St. Paul was such an influential figure that the Church celebrates his conversion each year on January 25. The dramatic event has captured the imagination of artist’s through the ages, but why have their visions differed from what’s actually written in scripture?
Around the year 36 A.D, Saul was en route to Damascus with letters from the high priest authorizing him to arrest Christians living there. But it was on this fateful trip that Saul had an encounter that would make him embrace the belief he had dedicated to fight against.
While he was almost at the end of his journey, an intense light appeared around Saul and he fell to the ground. He heard Jesus say “Saul, Saul, why are you persecuting me?” Jesus mystically identified himself with his followers—the very group of people Saul had been persecuting and hunting down like criminals.
Saul’s encounter with the resurrected Christ on the road to Damascus led to a sudden and dramatic conversion never before seen in Christianity. Paul now considered himself equal with the remaining 11 disciples who interacted with Jesus in person.
Paul’s conversion is mentioned in his own letters as well as in the Acts of the Apostles. In all instances, it is described as being miraculous. But, contrary to popular notions and artistic depictions, none of the scriptural accounts include him falling from a horse.
Going the Distance!
After the martyrdom of Stephen, many Christians fled Jerusalem and sought refuge in Damascus. Saul felt it was his duty to track them down:
“Now Saul, still breathing murderous threats against the disciples of the Lord, went to the high priest and asked him for letters to the synagogues in Damascus, that, if he should find any men or women who belonged to the Way, he might bring them back to Jerusalem in chains.”—Acts 9:1
The controversial question is whether Paul made this journey on foot—the most common mode of transportation in first century Palestine—or on horseback.
The distance from Jerusalem-where Paul received the authority to round up Christians-to Damascus-where the Christians sought refuge- is approximately 130 miles (209 km). Some scholars hold that the distance was too far for foot travel, about a five-day journey. The delay would give Christians ample time to flee. In addition, Paul’s status as a member of the Pharisees, and most likely of the Sanhedrin, would almost demand he ride on horseback. Although this is scholarly speculation, what is certain is that the Scriptures make no mention of a horse.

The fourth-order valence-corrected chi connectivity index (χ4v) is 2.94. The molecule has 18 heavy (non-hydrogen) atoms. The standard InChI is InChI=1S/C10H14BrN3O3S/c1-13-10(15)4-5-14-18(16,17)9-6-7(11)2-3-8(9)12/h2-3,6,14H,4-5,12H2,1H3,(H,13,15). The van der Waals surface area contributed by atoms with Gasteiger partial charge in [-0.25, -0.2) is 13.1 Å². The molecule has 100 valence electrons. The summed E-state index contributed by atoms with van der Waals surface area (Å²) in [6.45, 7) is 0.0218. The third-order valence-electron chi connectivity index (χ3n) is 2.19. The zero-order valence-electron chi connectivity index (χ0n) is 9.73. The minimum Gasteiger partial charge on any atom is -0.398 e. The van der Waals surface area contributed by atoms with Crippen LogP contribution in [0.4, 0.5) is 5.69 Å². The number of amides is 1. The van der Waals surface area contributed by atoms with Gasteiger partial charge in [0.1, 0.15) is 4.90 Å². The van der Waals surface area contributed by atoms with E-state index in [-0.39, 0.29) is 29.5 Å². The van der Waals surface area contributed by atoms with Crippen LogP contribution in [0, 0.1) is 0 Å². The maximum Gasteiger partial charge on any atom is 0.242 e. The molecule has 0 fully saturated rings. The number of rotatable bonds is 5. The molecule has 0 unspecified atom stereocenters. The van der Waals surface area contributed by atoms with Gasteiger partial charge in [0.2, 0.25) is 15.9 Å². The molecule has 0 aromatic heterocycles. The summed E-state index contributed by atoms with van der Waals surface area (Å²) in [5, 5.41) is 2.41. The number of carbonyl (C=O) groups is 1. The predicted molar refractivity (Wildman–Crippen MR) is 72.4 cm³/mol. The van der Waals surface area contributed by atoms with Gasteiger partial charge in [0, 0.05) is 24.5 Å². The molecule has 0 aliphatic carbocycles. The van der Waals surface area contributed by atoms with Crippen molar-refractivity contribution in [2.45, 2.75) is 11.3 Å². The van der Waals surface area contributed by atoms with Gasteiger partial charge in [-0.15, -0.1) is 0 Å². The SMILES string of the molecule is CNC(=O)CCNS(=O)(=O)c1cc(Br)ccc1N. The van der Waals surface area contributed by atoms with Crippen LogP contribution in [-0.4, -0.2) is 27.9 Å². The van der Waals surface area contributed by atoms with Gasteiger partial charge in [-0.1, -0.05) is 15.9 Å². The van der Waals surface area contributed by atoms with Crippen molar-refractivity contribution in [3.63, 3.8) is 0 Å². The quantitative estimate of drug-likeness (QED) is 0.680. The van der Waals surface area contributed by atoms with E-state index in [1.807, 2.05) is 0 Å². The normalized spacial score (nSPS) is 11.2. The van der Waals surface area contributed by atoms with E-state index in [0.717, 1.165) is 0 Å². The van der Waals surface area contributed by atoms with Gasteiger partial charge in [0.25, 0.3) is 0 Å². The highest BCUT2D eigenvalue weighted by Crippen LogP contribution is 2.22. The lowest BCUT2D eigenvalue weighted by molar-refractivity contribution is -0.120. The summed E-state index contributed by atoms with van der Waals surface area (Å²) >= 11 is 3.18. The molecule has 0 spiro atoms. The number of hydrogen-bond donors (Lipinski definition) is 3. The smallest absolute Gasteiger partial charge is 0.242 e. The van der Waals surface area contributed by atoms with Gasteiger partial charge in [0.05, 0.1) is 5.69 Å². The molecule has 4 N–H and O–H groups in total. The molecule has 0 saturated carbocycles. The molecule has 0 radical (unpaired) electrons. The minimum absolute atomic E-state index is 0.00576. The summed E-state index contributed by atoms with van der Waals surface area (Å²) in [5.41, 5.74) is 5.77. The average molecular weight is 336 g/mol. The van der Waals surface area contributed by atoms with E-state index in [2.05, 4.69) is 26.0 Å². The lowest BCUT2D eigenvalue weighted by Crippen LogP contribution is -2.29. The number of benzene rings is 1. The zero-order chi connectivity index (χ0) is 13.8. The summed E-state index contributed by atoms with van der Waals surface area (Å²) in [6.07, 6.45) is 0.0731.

Why a Horse?
In the most detailed account of Saul’s conversion, a bright light and a booming voice knocks him to the ground. Absent from the vivid description is the mention of the Apostle to the Gentiles falling from a horse. In fact, the narration continues that he was struck blind and was led by the hand and brought to Damascus. If there were a horse, it would be more practical to put Paul on it and lead the horse to Damascus instead.
Nonetheless, many artists through the ages have depicted St. Paul falling off a horse at his vision of Christ on the road to Damascus—despite the absence of textual evidence. This interesting fact may be due to the popularity of the destrier—one of the most revered horses during the early Middle Ages.
The horse had a dense body, broad back and powerful hind-quarters needed to carry a knight and his heavy armor into battle. It was trained for warfare and able to respond to commands from leg pressure rather than reins since a knight needed both hands for his weapon and shield.
The horse was also taught to trample the enemy and bite and kick on command. The fast, agile and tall steed was referred to in French as the grand cheval—in English, the great horse or high horse. The animal’s brawn, however, came at a price— costing as much as a small airplane would today.
The destrier became a status symbol. Whoever rode one in public was important, but often thought of as pompous. This gave rise to the artistic tradition of representing pride as a falling horseman and gave us the phrase being knocked off your high horse to refer to a person who has been humbled.
The destrier may very well be the source for depictions of St. Paul being flung from a sizable horse despite there being no mention of it in Sacred Scripture. Artists chose to symbolically represent the persecutor’s arrogance, pride and subsequent humility with a long fall off a tall horse.